The Telegraph reports…
“A German bishop nicknamed The Bishop of Bling after he reportedly spent £12,000 on a bathtub has been banned from his diocese by Pope Francis while an inquiry into his allegedly free spending gets under way.
The Vatican said on Wednesday that Franz-Peter Tebartz-van Elst, the bishop of Limburg, “could no longer exercise his episcopal ministry” after running up a 31 million euro (£26.4 million) bill for a new diocese headquarters.
Bishop Tebartz-van Elst’s upmarket ideas of interior decoration have clashed with Pope Francis’s calls for a “poor” church in which bishops would stop living like “princes”.
Splashing out on his new headquarters, complete with private apartments, the German bishop reportedly spent £295,000 on built-in cupboards and carpentry, £665,000 on the garden and £380,000 on art works.
The project was originally budgeted at 5.5 million euro but the cost has soared to 31 million euros (£26 million) and could rise higher.
The Vatican said Bishop Tebartz-van Elst, 53, would now spend “a period of time outside the diocese”, while a German church panel of inquiry investigated. A newly appointed vicar general, Father Wolfgang Roesch, will step in to manage the diocese in the interim.
Questions have also been asked about statements he gave in court about an expensive flight he took to India to visit poor communities.
Robert Zollitsch, the head of the German conference of bishops, has said he was “mystified” by the bills run up by his bishop for the work.
The bishop has defended his spending on the diocese, stating that it covered 10 different construction projects and has claimed he did not lead a “grandiose lifestyle”. But his appeals appear to have fallen on deaf ears after he flew to Rome for a meeting with the Pope on Monday.
The scandal has caused uproar in Germany, where the Catholic Church receives billions of euros a year from a church tax.
“Pope Francis’ decision offers the chance of a first step toward a new beginning in the Limburg diocese, because the situation can become an increasing burden for the faithful there and in all of Germany over recent weeks,” said Alois Glueck, head of the Central Committee of German Catholics, the country’s main lay Catholic organisation.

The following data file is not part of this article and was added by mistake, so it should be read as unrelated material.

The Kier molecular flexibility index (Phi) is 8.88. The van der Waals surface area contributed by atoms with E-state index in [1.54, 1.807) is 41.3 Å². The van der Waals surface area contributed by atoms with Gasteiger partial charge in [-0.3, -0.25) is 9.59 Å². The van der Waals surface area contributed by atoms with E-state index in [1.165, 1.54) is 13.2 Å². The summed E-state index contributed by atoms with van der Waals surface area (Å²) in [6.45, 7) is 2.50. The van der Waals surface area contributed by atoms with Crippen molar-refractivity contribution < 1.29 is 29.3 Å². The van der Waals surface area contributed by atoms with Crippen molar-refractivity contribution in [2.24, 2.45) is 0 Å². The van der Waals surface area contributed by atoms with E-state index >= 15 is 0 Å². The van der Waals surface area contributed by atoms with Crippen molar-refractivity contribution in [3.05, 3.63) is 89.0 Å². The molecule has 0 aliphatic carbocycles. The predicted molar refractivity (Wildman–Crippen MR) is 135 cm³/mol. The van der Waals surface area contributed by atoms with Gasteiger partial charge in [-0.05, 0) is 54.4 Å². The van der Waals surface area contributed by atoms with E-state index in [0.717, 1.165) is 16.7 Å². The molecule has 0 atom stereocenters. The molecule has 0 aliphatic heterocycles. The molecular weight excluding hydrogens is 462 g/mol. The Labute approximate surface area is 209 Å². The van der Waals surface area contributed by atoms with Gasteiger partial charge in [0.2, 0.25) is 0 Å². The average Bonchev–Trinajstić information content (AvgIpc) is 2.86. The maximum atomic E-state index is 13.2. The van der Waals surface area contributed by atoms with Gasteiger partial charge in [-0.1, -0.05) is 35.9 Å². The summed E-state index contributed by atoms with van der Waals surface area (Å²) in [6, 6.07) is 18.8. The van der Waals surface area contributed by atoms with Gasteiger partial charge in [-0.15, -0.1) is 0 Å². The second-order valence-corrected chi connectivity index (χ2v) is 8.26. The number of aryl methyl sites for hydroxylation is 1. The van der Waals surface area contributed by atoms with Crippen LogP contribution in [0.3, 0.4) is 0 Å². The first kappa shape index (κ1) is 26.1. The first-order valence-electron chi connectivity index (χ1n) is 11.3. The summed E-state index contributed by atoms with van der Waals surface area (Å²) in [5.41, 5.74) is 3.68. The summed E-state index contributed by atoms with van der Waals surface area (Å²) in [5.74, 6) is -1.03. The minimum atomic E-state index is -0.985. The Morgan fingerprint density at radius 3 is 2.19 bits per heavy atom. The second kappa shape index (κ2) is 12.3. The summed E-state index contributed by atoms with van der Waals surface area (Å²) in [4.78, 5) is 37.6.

After his election in March, Francis quickly made parsimony a trademark of his papacy by turning down the chance to move into the Vatican’s large papal apartment, instead choosing a room at a Vatican residence that hosts visiting prelates. He has also called for disused monasteries to be opened up as homes for migrants and has ditched the Mercedes Popemobile for Fiats.
On Wednesday, as the Vatican suspended Bishop Tebartz-van Elst for his extravagant spending, Francis launched an attack on egoism in a speech to Italian prison chaplains at the Vatican.
Claiming that God was an inmate alongside Italy’s prisoners, Francis said, “He too is a prisoner, even today, imprisoned by our egoism, by our systems, by many injustices, because it is easy to punish the weak but the big fish swim freely in the waters.”
Francis went on to talk about phone calls he has made to prisoners in Buenos Aires who have written to him.
“Specially on Sundays, I have a chat,” he said. “But afterwards I think, why is he there and not me, since I have many and more reasons than him to be there? Thinking like this does me good. Even if we have the same weaknesses, why did he fall and I didn’t fall? For me this is a mystery that makes me pray and brings me closer to prisoners.”